Astronomers map a neutron star’s surface for the first time

Astronomers map a neutron star’s surface for the first time

by Alison Klesman, Astronomy

NASA’s NICER instrument reveals that neutron stars are not as simple as we thought.

Pulsars are the lighthouses of the universe. These tiny, compact objects are neutron stars — the remnants of once-massive stars — that spin rapidly, beaming radiation into space. Now, for the first time, astronomers have mapped the surface of a 16-mile-wide pulsar in exquisite detail. The result challenges astronomers’ textbook picture of a pulsar’s appearance and opens the door to learning more about these extreme objects.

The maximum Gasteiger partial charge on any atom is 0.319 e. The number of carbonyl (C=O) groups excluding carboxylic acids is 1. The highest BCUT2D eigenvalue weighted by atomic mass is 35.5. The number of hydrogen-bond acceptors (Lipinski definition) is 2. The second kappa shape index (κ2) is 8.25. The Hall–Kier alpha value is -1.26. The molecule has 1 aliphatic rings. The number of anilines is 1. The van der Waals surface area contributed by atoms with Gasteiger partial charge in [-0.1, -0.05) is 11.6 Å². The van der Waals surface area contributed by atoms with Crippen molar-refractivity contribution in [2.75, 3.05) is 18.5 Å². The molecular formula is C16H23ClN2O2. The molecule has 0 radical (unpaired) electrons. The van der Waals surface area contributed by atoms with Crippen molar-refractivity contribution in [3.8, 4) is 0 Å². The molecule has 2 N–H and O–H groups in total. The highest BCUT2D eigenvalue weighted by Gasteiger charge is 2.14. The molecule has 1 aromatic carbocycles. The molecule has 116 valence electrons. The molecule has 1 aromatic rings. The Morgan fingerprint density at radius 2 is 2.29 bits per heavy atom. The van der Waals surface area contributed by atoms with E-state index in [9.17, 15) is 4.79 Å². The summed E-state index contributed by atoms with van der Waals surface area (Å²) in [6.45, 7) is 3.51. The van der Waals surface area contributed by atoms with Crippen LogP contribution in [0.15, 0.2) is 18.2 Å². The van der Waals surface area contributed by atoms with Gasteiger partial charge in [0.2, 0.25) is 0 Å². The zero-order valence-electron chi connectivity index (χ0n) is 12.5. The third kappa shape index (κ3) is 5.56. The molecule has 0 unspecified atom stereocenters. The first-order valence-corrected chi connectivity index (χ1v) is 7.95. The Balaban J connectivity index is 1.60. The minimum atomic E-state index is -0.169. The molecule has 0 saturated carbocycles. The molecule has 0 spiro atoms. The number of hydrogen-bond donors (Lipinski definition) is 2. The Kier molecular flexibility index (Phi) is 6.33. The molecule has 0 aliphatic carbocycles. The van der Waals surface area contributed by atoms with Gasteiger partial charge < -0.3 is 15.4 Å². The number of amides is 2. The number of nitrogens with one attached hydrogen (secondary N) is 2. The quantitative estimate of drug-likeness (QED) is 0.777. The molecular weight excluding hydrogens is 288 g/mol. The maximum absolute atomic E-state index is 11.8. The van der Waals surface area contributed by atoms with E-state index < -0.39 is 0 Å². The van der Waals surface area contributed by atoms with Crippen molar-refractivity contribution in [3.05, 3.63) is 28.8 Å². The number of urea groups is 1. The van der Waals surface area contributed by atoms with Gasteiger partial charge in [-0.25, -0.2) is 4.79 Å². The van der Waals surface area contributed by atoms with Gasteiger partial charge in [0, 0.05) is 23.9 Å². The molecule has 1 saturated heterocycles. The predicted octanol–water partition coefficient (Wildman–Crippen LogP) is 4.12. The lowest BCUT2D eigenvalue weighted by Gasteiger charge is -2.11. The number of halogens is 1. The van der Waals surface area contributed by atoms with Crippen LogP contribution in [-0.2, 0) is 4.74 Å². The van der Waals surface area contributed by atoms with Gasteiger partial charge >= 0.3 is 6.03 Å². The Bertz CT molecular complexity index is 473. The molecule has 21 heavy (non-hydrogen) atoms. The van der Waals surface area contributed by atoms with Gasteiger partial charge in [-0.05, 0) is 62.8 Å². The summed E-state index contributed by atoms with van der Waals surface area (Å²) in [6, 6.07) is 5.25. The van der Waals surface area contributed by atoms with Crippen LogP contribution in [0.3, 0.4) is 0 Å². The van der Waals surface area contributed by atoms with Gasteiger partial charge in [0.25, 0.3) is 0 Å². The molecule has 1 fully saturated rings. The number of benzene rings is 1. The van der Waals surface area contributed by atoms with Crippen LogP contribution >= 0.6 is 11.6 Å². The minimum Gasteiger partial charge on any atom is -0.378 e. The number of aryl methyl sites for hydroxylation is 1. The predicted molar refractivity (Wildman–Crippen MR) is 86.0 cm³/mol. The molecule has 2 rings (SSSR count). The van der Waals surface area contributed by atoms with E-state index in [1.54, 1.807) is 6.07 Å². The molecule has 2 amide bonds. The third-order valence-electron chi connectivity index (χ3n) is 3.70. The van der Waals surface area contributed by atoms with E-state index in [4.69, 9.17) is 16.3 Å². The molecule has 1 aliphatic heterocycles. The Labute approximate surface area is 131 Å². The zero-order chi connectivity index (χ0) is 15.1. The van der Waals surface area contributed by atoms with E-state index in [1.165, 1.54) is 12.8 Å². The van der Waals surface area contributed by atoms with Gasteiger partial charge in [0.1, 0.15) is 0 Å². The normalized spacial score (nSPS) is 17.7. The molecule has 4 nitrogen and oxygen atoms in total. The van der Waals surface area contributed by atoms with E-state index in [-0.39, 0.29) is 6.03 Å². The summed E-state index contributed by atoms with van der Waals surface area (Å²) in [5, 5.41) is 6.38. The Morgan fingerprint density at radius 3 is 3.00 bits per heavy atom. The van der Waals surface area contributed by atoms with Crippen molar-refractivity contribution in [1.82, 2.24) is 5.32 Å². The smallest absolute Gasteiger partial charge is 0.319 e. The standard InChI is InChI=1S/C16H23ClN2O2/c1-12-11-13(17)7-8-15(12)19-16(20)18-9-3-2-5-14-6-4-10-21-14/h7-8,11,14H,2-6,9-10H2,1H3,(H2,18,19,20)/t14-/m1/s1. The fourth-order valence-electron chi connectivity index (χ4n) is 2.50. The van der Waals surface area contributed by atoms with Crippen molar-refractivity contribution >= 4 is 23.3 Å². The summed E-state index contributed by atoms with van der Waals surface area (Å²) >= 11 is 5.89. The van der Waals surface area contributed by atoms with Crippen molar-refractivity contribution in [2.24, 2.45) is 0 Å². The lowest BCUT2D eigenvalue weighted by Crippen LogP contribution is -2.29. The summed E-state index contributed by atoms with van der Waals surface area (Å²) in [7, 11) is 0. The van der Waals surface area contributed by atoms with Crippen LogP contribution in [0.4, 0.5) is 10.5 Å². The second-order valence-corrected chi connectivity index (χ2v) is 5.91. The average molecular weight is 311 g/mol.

From its perch on the exterior of the International Space Station, the Neutron star Interior Composition Explorer, or NICER, looks for X-rays from extreme astronomical objects, such as pulsars. In a series of papers published in The Astrophysical Journal Letters, researchers used NICER to observe the pulsar J0030+0451, or J0030 for short, which lies 1,100 light-years away in the constellation Pisces. Two teams — one led by researchers at the University of Amsterdam and the other led by the University of Maryland — watched the X-ray light from J0030 over time to map the pulsar’s surface and measure its mass. Both teams arrived at a picture that is not what they expected.

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